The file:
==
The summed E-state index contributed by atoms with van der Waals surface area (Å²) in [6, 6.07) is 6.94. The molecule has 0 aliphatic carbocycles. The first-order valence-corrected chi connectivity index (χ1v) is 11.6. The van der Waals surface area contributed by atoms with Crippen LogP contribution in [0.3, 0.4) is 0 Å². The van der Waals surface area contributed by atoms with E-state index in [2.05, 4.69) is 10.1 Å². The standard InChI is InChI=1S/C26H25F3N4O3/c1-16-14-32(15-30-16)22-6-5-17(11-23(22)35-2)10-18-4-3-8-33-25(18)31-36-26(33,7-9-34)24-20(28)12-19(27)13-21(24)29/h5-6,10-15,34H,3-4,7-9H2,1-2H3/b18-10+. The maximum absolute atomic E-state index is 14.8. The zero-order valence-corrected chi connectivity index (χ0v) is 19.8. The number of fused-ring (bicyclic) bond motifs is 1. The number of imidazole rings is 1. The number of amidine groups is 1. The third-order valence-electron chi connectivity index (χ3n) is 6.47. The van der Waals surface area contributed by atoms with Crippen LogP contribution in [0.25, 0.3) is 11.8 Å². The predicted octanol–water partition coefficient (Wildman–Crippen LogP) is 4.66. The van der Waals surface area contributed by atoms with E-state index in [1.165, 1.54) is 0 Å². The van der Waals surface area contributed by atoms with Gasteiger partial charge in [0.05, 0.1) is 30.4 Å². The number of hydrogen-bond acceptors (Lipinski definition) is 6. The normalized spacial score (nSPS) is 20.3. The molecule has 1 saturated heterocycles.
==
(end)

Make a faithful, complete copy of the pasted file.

The summed E-state index contributed by atoms with van der Waals surface area (Å²) in [6, 6.07) is 6.94. The molecule has 0 aliphatic carbocycles. The first-order valence-corrected chi connectivity index (χ1v) is 11.6. The van der Waals surface area contributed by atoms with Crippen LogP contribution in [0.3, 0.4) is 0 Å². The van der Waals surface area contributed by atoms with E-state index in [2.05, 4.69) is 10.1 Å². The standard InChI is InChI=1S/C26H25F3N4O3/c1-16-14-32(15-30-16)22-6-5-17(11-23(22)35-2)10-18-4-3-8-33-25(18)31-36-26(33,7-9-34)24-20(28)12-19(27)13-21(24)29/h5-6,10-15,34H,3-4,7-9H2,1-2H3/b18-10+. The maximum absolute atomic E-state index is 14.8. The zero-order valence-corrected chi connectivity index (χ0v) is 19.8. The number of fused-ring (bicyclic) bond motifs is 1. The number of imidazole rings is 1. The number of amidine groups is 1. The third-order valence-electron chi connectivity index (χ3n) is 6.47. The van der Waals surface area contributed by atoms with Crippen LogP contribution in [0.25, 0.3) is 11.8 Å². The predicted octanol–water partition coefficient (Wildman–Crippen LogP) is 4.66. The van der Waals surface area contributed by atoms with E-state index in [1.165, 1.54) is 0 Å². The van der Waals surface area contributed by atoms with Gasteiger partial charge in [0.05, 0.1) is 30.4 Å². The number of hydrogen-bond acceptors (Lipinski definition) is 6. The normalized spacial score (nSPS) is 20.3. The molecule has 1 saturated heterocycles.